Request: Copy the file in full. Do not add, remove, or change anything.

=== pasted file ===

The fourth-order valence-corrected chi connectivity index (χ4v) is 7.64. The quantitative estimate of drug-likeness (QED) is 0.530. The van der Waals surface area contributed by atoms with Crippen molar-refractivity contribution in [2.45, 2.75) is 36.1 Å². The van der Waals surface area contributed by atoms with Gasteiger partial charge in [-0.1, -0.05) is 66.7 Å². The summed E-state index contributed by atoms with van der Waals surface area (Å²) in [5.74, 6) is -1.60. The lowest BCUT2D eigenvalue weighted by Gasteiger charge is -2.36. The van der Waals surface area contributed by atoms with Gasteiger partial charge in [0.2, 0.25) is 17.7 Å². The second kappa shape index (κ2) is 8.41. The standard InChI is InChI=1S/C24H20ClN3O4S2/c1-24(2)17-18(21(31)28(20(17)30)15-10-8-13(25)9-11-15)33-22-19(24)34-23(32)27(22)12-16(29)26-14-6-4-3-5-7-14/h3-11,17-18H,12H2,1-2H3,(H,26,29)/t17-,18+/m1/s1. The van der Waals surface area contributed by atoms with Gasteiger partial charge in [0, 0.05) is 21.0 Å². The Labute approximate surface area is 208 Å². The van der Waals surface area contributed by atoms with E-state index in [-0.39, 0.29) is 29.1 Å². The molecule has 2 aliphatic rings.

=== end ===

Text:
The fourth-order valence-corrected chi connectivity index (χ4v) is 7.64. The quantitative estimate of drug-likeness (QED) is 0.530. The van der Waals surface area contributed by atoms with Crippen molar-refractivity contribution in [2.45, 2.75) is 36.1 Å². The van der Waals surface area contributed by atoms with Gasteiger partial charge in [-0.1, -0.05) is 66.7 Å². The summed E-state index contributed by atoms with van der Waals surface area (Å²) in [5.74, 6) is -1.60. The lowest BCUT2D eigenvalue weighted by Gasteiger charge is -2.36. The van der Waals surface area contributed by atoms with Gasteiger partial charge in [0.2, 0.25) is 17.7 Å². The second kappa shape index (κ2) is 8.41. The standard InChI is InChI=1S/C24H20ClN3O4S2/c1-24(2)17-18(21(31)28(20(17)30)15-10-8-13(25)9-11-15)33-22-19(24)34-23(32)27(22)12-16(29)26-14-6-4-3-5-7-14/h3-11,17-18H,12H2,1-2H3,(H,26,29)/t17-,18+/m1/s1. The van der Waals surface area contributed by atoms with Gasteiger partial charge in [0, 0.05) is 21.0 Å². The Labute approximate surface area is 208 Å². The van der Waals surface area contributed by atoms with E-state index in [-0.39, 0.29) is 29.1 Å². The molecule has 2 aliphatic rings.